This is an example of the classic investment scam where ‘boiler rooms’ (i.e. crooked call centres) phone large numbers of people offering a ‘too good to be true’ investment. It is often targeted at retired people.
The scam works by offering what sounds like a great investment but it is something that is very cheap for the scammers to get or alternatively the investment product doesn’t even exist.
The investment may be in housing stock in some distant city or in a hotel in an exotic location or in garages in central London or even in burial plots in a place where there is a shortage of plots or just new company shares or could be anything else.
This specific scam involved ‘rare earth metals’. These are a class of metals that are mostly mined in China and used in much of modern electronics including mobile phones.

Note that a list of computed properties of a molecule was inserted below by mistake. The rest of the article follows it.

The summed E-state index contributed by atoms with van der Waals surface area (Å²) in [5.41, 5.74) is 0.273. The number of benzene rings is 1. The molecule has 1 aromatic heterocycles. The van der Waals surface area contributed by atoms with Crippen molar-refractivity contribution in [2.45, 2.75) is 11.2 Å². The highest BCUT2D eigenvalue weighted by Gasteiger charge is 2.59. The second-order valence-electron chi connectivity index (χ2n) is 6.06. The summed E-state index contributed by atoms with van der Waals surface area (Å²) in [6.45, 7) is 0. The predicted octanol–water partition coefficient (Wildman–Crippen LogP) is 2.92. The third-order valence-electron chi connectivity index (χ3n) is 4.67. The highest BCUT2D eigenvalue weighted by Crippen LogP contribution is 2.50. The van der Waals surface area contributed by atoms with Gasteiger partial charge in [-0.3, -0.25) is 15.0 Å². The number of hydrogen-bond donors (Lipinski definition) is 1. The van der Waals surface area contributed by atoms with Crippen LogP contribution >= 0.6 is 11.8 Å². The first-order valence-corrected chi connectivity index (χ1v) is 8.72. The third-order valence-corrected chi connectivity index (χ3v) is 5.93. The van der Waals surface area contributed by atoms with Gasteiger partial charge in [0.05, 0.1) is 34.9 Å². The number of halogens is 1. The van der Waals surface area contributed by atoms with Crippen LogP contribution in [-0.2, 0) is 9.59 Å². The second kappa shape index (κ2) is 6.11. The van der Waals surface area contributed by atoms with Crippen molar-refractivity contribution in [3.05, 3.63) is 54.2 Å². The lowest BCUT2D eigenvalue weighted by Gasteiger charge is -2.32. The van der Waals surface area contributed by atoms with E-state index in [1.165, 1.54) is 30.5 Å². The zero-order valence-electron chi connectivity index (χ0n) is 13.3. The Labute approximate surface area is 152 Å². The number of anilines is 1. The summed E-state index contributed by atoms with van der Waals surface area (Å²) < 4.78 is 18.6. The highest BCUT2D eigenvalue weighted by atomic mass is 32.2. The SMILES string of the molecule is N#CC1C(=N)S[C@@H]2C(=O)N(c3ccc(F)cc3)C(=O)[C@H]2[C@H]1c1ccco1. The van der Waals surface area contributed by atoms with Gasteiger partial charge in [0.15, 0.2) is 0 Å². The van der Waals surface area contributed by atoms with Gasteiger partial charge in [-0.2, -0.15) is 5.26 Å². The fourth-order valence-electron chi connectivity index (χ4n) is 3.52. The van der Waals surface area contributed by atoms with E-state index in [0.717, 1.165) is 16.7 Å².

Investors paid a total of £2 million and believed they would make huge profits out of the rising value of “rare earths”.
James Anthony Oorloff, 31 of Ascot and John Keith Dickinson, 33 of Billingshurst ran Acquire Assets Ltd then setup Austin Leigh Ltd to carry on the same business, promoting themselves as wholesalers in commodities.
Both companies used 11 different ‘boiler room’ operations to pressure sell rare earth metals and then buy, import and store small quantities of rare earth metals on behalf of the investors .
A typical victim would spend £5,500 buying a basket of five different rare earth metals.